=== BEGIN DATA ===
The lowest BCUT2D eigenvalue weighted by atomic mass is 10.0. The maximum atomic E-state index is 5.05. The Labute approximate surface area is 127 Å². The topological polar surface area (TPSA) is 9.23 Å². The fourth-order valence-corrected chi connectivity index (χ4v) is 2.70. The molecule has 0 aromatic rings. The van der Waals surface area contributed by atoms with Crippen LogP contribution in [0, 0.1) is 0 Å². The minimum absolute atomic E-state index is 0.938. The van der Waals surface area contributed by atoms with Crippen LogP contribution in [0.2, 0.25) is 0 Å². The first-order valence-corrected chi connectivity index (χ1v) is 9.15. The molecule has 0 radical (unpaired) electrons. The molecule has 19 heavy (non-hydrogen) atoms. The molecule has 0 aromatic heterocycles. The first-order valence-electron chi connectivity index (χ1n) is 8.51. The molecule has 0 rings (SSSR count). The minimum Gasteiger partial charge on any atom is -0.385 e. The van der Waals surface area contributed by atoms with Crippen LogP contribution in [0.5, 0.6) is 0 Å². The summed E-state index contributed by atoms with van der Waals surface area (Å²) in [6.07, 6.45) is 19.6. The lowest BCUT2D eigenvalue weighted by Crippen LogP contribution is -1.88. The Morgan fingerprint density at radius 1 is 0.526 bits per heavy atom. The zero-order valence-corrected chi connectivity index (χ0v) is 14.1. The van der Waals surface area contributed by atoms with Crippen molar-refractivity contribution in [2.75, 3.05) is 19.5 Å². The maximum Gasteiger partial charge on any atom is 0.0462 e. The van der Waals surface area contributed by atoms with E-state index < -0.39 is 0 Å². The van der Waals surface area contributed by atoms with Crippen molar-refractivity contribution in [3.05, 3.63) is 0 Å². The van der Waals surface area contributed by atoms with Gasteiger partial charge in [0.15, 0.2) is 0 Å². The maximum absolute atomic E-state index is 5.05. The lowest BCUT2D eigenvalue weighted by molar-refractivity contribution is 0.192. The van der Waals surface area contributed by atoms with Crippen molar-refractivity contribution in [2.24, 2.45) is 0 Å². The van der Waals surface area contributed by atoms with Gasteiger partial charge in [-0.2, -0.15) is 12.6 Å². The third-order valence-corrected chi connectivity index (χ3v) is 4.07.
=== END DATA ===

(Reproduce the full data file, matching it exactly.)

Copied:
The lowest BCUT2D eigenvalue weighted by atomic mass is 10.0. The maximum atomic E-state index is 5.05. The Labute approximate surface area is 127 Å². The topological polar surface area (TPSA) is 9.23 Å². The fourth-order valence-corrected chi connectivity index (χ4v) is 2.70. The molecule has 0 aromatic rings. The van der Waals surface area contributed by atoms with Crippen LogP contribution in [0, 0.1) is 0 Å². The minimum absolute atomic E-state index is 0.938. The van der Waals surface area contributed by atoms with Crippen LogP contribution in [0.2, 0.25) is 0 Å². The first-order valence-corrected chi connectivity index (χ1v) is 9.15. The molecule has 0 radical (unpaired) electrons. The molecule has 19 heavy (non-hydrogen) atoms. The molecule has 0 aromatic heterocycles. The first-order valence-electron chi connectivity index (χ1n) is 8.51. The molecule has 0 rings (SSSR count). The minimum Gasteiger partial charge on any atom is -0.385 e. The van der Waals surface area contributed by atoms with Crippen LogP contribution in [0.5, 0.6) is 0 Å². The summed E-state index contributed by atoms with van der Waals surface area (Å²) in [6.07, 6.45) is 19.6. The lowest BCUT2D eigenvalue weighted by Crippen LogP contribution is -1.88. The Morgan fingerprint density at radius 1 is 0.526 bits per heavy atom. The zero-order valence-corrected chi connectivity index (χ0v) is 14.1. The van der Waals surface area contributed by atoms with Crippen molar-refractivity contribution in [2.75, 3.05) is 19.5 Å². The maximum Gasteiger partial charge on any atom is 0.0462 e. The van der Waals surface area contributed by atoms with E-state index < -0.39 is 0 Å². The van der Waals surface area contributed by atoms with Crippen molar-refractivity contribution in [3.05, 3.63) is 0 Å². The van der Waals surface area contributed by atoms with Gasteiger partial charge in [0.15, 0.2) is 0 Å². The maximum absolute atomic E-state index is 5.05. The lowest BCUT2D eigenvalue weighted by molar-refractivity contribution is 0.192. The van der Waals surface area contributed by atoms with Crippen molar-refractivity contribution in [2.24, 2.45) is 0 Å². The van der Waals surface area contributed by atoms with Gasteiger partial charge in [-0.2, -0.15) is 12.6 Å². The third-order valence-corrected chi connectivity index (χ3v) is 4.07.